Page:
20 DEMENTIA Qualifying for hospice services – should be in the 7-range: Functional Assessment Staging Stage 7 A. 6 words – speech limited to 6 or fewer words in use B. 1 word – speech limited to one word during course of interview C. Unable to sit up D. Unable to smile E. Unable to hold head up

21 DEMENTIA 2 KATZ INDEX OF ACTIVITES OF DAILY LIVING: A. unable to ambulate without assistance B. unable to dress w/o assistance C. unable to bathe w/o assistance D. unable to eat w/o assistance E. urinary or fecal incontinence, intermittent or constant F. no meaningful verbal communication, stereotypical phrases only, or ability to speak is limited to 6 or fewer intelligible words

22 DEMENTIA 3 Flacker Kiely Risk Assessment Tool (has largely replaced the Mortality Risk Index Score of Mitchell) - (see handout) If total score is: one-year mortality risk is: 0-2 7% 3-619% 7-1050% 11+86% So…. We should be concentrating our hospice attentions to those with scores of at least 7 or more (also explains why dementia patients “linger so long”)

23 HEART FAILURE New York Heart Association (NYHA) Classification and predicted mortality: Class II (mild symptoms) – 5-10% one-year mortality Class III (moderate symptoms) – 10-15% one-year mortality Class IV (severe symptoms) – 30-40% one-year mortality NONETHELESS: unpredictable disease trajectory with high (25-50%) incidence of sudden death Seattle Heart Failure Model – see Handout for sources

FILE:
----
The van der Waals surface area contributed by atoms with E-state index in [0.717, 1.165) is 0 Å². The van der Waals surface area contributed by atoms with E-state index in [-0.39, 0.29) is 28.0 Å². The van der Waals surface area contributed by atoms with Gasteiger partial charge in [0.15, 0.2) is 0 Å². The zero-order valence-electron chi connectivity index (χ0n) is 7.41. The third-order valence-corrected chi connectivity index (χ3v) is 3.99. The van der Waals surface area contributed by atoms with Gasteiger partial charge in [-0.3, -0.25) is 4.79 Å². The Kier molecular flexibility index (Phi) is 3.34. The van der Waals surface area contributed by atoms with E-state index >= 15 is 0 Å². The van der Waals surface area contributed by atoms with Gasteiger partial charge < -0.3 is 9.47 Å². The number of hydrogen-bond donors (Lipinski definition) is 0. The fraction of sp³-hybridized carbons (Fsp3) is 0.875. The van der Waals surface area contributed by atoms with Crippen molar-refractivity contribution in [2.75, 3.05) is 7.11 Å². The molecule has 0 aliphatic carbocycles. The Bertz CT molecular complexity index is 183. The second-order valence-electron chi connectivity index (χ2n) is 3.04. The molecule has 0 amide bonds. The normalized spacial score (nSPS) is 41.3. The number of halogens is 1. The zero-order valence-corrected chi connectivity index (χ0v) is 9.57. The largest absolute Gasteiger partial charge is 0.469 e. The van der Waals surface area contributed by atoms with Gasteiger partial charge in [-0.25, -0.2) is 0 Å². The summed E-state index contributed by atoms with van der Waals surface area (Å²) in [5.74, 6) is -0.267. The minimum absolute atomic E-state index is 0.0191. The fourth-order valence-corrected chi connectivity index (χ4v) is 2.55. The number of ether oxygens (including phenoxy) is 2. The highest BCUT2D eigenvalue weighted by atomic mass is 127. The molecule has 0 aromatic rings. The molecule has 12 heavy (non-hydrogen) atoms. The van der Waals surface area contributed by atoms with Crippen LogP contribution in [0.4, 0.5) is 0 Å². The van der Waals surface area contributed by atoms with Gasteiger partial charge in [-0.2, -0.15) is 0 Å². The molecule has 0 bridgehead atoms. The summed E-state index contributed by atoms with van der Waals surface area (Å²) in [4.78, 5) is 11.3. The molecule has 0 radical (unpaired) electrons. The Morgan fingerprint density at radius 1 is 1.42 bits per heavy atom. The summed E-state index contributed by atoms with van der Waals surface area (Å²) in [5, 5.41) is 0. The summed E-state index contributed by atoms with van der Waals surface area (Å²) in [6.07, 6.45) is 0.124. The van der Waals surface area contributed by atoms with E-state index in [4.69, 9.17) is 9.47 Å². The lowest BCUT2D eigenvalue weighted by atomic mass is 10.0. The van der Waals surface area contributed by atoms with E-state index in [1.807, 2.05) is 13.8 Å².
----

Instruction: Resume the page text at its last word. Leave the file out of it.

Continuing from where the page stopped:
24 HEART FAILURE 2 – SHORTER PROGNOSIS IF: Recent cardiac hospitalization triples one-year mortality Concurrent renal failure (elevated BUN and/or creatinine) Systolic BP 100 (each doubles one-year mortality) Decreased ejection fraction (linear below 45%) Treatment-resistant ventricular dysrhythmias Anemia (each 1 gm/dl reduction associated w 16% increase in 1-yr mortality) Hyponatremia Cachexia Reduced functional capacity Co-morbidities: DM, depression, COPD, cirrhosis, cerebrovascular dz, Ca, HIV

25 CHRONIC OBSTRUCTIVE PULMONARY DISEASE Using current guidelines, 50% of those qualifying for hospice still alive @ 6 months Comorbidities contributing to increased mortality risk: heart disease with CHF mechanical ventilation >48 hrs. failed extubation low hemoglobin and/or albumin FLIP-SIDE – THERE IS A 50% MORTALITY FOR THOSE MEETING CRITERIA FOR HOSPICE ADMISSION